Critics of the Conservatives, though, say a large proportion of that spending is for the 2010 Vancouver Olympics and the celebration of Quebec City's 400th anniversary."

The Quebec City anniversary I would take to be a primarily cultural event, so no obvious scandal there. The Olympics, as usual, are another story.

Posted by Garnet on September 11, 2008 12:20 PM



Statscan figures (from the end of 2004), tell us that cultural employment growth for five years had outpaced the overall economy.

The big three were the real moneymakers. Written media. Broadcasting. The film industry. As the note to readers suggested, "Total culture and Canadian GDP are calculated at current prices."

Even by such a commercial measurement, culture was a thriving enterprise. Of course, that doesn't measure the ancillary benefit of arts attraction for the tourist industry and the general benefit for those who find comfort or invigoration in reaction to what they see and hear in the work.

This interest cannot be overstated. Instead the government chooses to measure culture as a commodity, then decide that we are "over-producing". There aren't enough portals for all this "content", so clearly the sector needs cooling.

If the sector cooled any more it would be in total stasis. Nothing new of real merit can be produced under conditions where art-making must be a business first.

As for Harper's cuts to funding, you are mistaken. Oh, it's true that Harper threw a few pathetic bones back into his spending announcements for the community. You will also notice how cynically political those announcements are and how small the actual dollar values are.

Nice try Garnet.

Posted by Half on September 11, 2008 8:48 AM



Garnet: "By all accounts, the Tories haven't actually cut arts funding at all, just gassed a few programs while adding money to others."

I'm not sure what you mean here, Garnet. From what I understand, the funding was cut from arts and redistributed to non-arts related programs. I even remember someone on the TV screen telling me that a chunck on the funding was going to the 2010 olympics for some reason. Am I not correct? This is an honest question, as you raise a point that I haven't once heard.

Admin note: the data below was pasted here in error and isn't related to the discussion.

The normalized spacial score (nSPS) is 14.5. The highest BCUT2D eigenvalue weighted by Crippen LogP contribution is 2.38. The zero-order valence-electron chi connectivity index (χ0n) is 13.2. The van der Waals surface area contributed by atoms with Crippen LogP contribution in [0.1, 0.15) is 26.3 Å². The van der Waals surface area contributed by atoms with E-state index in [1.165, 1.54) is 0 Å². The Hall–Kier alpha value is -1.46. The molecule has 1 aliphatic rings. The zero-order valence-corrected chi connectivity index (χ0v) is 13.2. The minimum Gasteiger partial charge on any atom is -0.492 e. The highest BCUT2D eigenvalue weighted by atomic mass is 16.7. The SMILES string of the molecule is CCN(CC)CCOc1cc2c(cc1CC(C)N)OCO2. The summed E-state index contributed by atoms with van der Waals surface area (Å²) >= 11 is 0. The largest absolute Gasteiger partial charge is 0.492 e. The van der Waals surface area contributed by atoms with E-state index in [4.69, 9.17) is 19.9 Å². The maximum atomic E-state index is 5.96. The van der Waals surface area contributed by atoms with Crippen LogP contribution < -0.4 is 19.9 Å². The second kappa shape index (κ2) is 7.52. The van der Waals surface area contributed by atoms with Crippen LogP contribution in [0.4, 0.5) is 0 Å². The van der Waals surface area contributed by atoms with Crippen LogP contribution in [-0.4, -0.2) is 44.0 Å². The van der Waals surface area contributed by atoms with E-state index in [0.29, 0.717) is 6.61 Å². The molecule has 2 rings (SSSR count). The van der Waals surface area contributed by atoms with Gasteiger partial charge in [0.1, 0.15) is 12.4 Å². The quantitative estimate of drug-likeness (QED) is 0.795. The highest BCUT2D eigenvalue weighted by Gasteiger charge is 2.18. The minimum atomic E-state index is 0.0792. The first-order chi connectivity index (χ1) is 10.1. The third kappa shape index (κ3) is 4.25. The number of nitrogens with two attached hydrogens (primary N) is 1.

Posted by songles on September 11, 2008 7:50 AM




The Tories have absolutely cut arts funding; but perhaps, in their eyes, they haven't cut "cultural" funding.

I believe you're referring to the fact that the Department of Canadian Heritage has "re-allocated" the money previously spent on the Trade Routes program (among others) to a fund earmarked for the opening ceremony at the upcoming 2010 Olympics. In the Tories' eyes, it's all "culture", right? Sports are certainly a lot easier to manage and exploit as a promotional tool for a political party than a bunch of opinionated artists.

you can find an article on that here:

As for the likelihood of anyone with half a brain who actually cares about Canadian culture voting Conservative, you're probably right; the arts community had been given very little reason to trust or support the Tories prior to this slew of cuts. But Wajid's absolutely right when he says that these cuts may well serve as a rallying cry for artists and arts patrons, to mobilize against the blatant mistreatment of our sector by the current ruling party.

Had these cuts not occurred, we probably could have expected a few (mostly ignored) press releases by arts organizations asking Canadians to consider voting for a party with a clear grasp of the importance of the arts to our nation, and a general feeling of malaise (and low voter turn-out) by artists for the federal election.

But by showing their contempt for Canadian artists so clearly, the Tories have riled up and united a usually splintered and fractured community, giving them a common cause.

Artists and arts patrons in Canada are definitely a minority, and a special interest group. But, while we may not be as large or as well funded as, say, the automotive sector, we do have a statistically deep pool of intelligent and eloquent people to draw on in our time of need. The Tories have unwisely provided a clear motivation for such people to become politically active.

For an example of this resistance of which Wajid speaks, and what they intend to do, look here:

Posted by Gracing the Stage on September 11, 2008 3:59 AM



By all accounts, the Tories haven't actually cut arts funding at all, just gassed a few programs while adding money to others. So we can interpret this sort of commentary two ways:

1. Artists care more about the symbolism of politics than the reality, or

2. Canada's arts community, in the main, will never support the Tories, no matter what they do or don't do.

In either light, why the current government doesn't kowtow to artists becomes easy to understand.

Posted by Garnet on September 11, 2008 2:22 AM



Very eloquently said, I just hope there's truth in his notion that artists can have an impact in this election!

Posted by malstain on September 10, 2008 9:03 PM




Zoilus by Carl Wilson